Here at Accountancy Extra we are huge fans of Michael Gerber and the book E…
No matter what industry you work in, you will meet both good and bad clients. Of course, to make the absolute best from your business, it’s important that you attract as many good clients as possible and avoid the bad ones at all costs.
But how do we know what makes a bad client? Thankfully, they are pretty easy to spot and also (on the whole) fairly easy to deal with. Here is my list of the most common types:
- We all want to make it easy for new clients to pick us, so in a lot of industries it is now the norm to have a free initial consultation. This gives us the opportunity to showcase our talents and convince the prospect that we are his/ her best choice for the job. However, occasionally, we will meet “Mr Something for Nothing”. This is the guy who uses the free meeting to gain the absolute maximum amount of technical information as possible, often with no regard for the cost of your time. If you are a lawyer, he will possibly want all his legal working discussed in that first meeting. Luckily, this guy is easy to avoid by setting out the “rules” of your first meeting, and sticking to them (however tempting it might be to give more in order that you can “seal the deal”)
- The “Dreamer” prospect has unrealistic expectations of what can be achieved and what the budget should be for doing so. I’ve had many conversations with digital clients who tell me similar stories of prospects who ask them to “build the new Ebay/ Facebook/ Google” with a budget of £500. The secret to avoiding this guy is to create a list of high quality questions that you can ask before agreeing to a meeting with them. These could be around project timescales, overall framework, background to the idea and the prospect, maybe even budget. It will save you a lot of time!
- The Scope Creep client often agrees to a project specification and a price and then starts adding those little extras in as you go along. For example, the guy whose laptop you fix for a pre agreed price who then expects you to fix his printer as well, for free! Or the bathroom you fit for a customer, who then expects you to do half a dozen extra plumbing jobs around the house “whilst you are there”. Be careful, these extras, soon mount up. To avoid scope creep, document what is included in the price and maybe even include a list of what isn’t and typical prices for doing these tasks.
- Have you ever been told “XYZ down the road are cheaper than you”? Then you’ve met the Discount Seeker prospect. He’ll often low ball your fees with promises of loads of future work (which never materialises!). His cheapness is often seen to match his ability to be ever demanding of your time. Know your worth and stick to it! If he wants a cheaper price, then take something out of the deal to match his budget.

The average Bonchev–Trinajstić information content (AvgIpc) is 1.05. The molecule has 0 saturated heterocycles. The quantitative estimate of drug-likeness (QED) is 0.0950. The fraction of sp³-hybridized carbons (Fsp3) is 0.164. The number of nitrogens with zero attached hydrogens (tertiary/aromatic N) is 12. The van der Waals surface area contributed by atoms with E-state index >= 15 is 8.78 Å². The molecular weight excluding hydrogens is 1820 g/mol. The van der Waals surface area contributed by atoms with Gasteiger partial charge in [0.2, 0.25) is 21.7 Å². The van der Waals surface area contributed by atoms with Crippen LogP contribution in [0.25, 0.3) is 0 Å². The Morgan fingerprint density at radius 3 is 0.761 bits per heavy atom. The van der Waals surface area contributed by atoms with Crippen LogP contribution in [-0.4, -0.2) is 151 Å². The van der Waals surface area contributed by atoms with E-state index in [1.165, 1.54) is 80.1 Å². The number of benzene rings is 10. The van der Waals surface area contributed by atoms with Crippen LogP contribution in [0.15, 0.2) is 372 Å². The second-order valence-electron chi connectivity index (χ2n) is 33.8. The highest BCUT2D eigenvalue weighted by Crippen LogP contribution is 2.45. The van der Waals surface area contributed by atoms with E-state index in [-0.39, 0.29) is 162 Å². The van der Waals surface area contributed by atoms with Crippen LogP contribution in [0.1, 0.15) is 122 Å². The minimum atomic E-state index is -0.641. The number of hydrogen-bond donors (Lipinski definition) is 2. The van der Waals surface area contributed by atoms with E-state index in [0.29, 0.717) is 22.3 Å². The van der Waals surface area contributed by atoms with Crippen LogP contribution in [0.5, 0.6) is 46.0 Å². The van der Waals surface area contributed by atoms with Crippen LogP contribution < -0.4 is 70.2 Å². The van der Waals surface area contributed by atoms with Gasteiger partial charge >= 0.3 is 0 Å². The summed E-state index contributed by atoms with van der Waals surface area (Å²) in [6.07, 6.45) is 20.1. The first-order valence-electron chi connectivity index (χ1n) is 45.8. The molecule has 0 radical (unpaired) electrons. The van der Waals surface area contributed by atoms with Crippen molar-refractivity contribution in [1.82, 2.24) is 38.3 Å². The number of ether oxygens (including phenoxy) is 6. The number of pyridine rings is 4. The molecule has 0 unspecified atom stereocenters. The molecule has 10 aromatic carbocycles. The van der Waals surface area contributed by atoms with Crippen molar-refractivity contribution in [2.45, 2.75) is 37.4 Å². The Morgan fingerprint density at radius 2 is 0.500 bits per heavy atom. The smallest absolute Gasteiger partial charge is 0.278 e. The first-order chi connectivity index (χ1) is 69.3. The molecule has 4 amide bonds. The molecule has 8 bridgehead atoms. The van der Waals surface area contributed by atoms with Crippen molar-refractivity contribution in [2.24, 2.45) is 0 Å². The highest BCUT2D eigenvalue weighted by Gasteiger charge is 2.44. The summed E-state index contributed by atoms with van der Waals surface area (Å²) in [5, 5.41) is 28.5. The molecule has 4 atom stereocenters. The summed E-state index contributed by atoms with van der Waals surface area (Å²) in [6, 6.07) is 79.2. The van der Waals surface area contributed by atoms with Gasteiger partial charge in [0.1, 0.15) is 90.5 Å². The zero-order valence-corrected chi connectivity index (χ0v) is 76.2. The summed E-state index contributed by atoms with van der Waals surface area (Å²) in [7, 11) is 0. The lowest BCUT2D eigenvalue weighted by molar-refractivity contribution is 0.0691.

- The Discount Seeker is often morphs in to the Time Vampire. This is the client who e mails you regularly, often without reason and who expects an instant response. If you don’t provide one, he’ll be calling you within the hour to ask why not! He may want regular meetings “just to stay in touch”. Ask their expectations up front and agree a support package to suit them and their project and then price properly for it!
- The High Profile Client often will lowball your fees in the same way as the Discount Seeker, but will justify his move by claiming “As a high Profile client, my XYZ project will be great for your portfolio”. Unless you are planning a targeted strategic move and need this client’s testimonial in your portfolio desperately, avoid his ploy. It’s just his way of getting his work done cheaply! Try telling him that you provide first class service to all your clients and it would be unfair on the others to subsidise him.
- The Impossible to Please client will constantly bombard you with complaints, changes, queries, price objections and will almost never say thank you, even if you have really gone “the extra mile” to make them happy. Stick to the script and refer back to your brief wherever possible.
- The Can’t Pay, Won’t Pay client. These are a difficult beast to spot! All starts well when they agree the scope of the work you’ll be doing and even agree the price. You then do the work and start the waiting and excuses game! Weeks or months will pass and they’ll make no attempt to contact you to discuss the invoice. When you do speak with them, there will be a raft of excuses for non payment, including the infamous “the cheque is in the post”. Structure your contracts so that you get paid up front (in part at least) and include milestones and payment milestones within the contract. That way, even if they default, you’ll only be ever down one stage payment.
By avoiding these types of clients, you can concentrate your efforts on the good ones, the profitable ones and above all, the ones are that great to work with.
What other stories of bad clients have you got?